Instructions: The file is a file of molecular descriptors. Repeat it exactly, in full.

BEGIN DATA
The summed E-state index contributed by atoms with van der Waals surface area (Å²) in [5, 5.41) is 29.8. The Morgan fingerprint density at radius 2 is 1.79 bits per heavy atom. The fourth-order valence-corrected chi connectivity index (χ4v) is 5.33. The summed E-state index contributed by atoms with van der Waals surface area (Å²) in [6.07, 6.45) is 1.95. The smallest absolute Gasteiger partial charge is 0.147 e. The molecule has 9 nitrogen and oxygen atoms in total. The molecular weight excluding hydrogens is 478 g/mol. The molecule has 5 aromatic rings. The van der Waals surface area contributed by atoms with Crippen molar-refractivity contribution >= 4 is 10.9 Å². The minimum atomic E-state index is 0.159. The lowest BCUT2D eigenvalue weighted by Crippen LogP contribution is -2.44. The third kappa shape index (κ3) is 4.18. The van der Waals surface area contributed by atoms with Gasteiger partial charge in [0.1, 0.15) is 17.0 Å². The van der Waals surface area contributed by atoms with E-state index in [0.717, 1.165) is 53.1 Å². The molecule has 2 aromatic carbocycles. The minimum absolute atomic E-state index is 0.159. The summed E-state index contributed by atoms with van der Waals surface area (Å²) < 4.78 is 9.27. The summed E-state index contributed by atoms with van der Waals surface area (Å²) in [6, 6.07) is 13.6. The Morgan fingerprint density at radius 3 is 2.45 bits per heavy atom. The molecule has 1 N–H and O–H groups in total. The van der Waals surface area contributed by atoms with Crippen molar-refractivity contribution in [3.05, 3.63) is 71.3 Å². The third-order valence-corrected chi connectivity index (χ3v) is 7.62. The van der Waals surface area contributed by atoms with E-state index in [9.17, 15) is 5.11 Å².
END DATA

The summed E-state index contributed by atoms with van der Waals surface area (Å²) in [5, 5.41) is 29.8. The Morgan fingerprint density at radius 2 is 1.79 bits per heavy atom. The fourth-order valence-corrected chi connectivity index (χ4v) is 5.33. The summed E-state index contributed by atoms with van der Waals surface area (Å²) in [6.07, 6.45) is 1.95. The smallest absolute Gasteiger partial charge is 0.147 e. The molecule has 9 nitrogen and oxygen atoms in total. The molecular weight excluding hydrogens is 478 g/mol. The molecule has 5 aromatic rings. The van der Waals surface area contributed by atoms with Crippen molar-refractivity contribution >= 4 is 10.9 Å². The minimum atomic E-state index is 0.159. The lowest BCUT2D eigenvalue weighted by Crippen LogP contribution is -2.44. The third kappa shape index (κ3) is 4.18. The van der Waals surface area contributed by atoms with Gasteiger partial charge in [0.1, 0.15) is 17.0 Å². The van der Waals surface area contributed by atoms with E-state index in [0.717, 1.165) is 53.1 Å². The molecule has 2 aromatic carbocycles. The minimum absolute atomic E-state index is 0.159. The summed E-state index contributed by atoms with van der Waals surface area (Å²) < 4.78 is 9.27. The summed E-state index contributed by atoms with van der Waals surface area (Å²) in [6, 6.07) is 13.6. The Morgan fingerprint density at radius 3 is 2.45 bits per heavy atom. The molecule has 1 N–H and O–H groups in total. The van der Waals surface area contributed by atoms with Crippen molar-refractivity contribution in [3.05, 3.63) is 71.3 Å². The third-order valence-corrected chi connectivity index (χ3v) is 7.62. The van der Waals surface area contributed by atoms with E-state index in [9.17, 15) is 5.11 Å².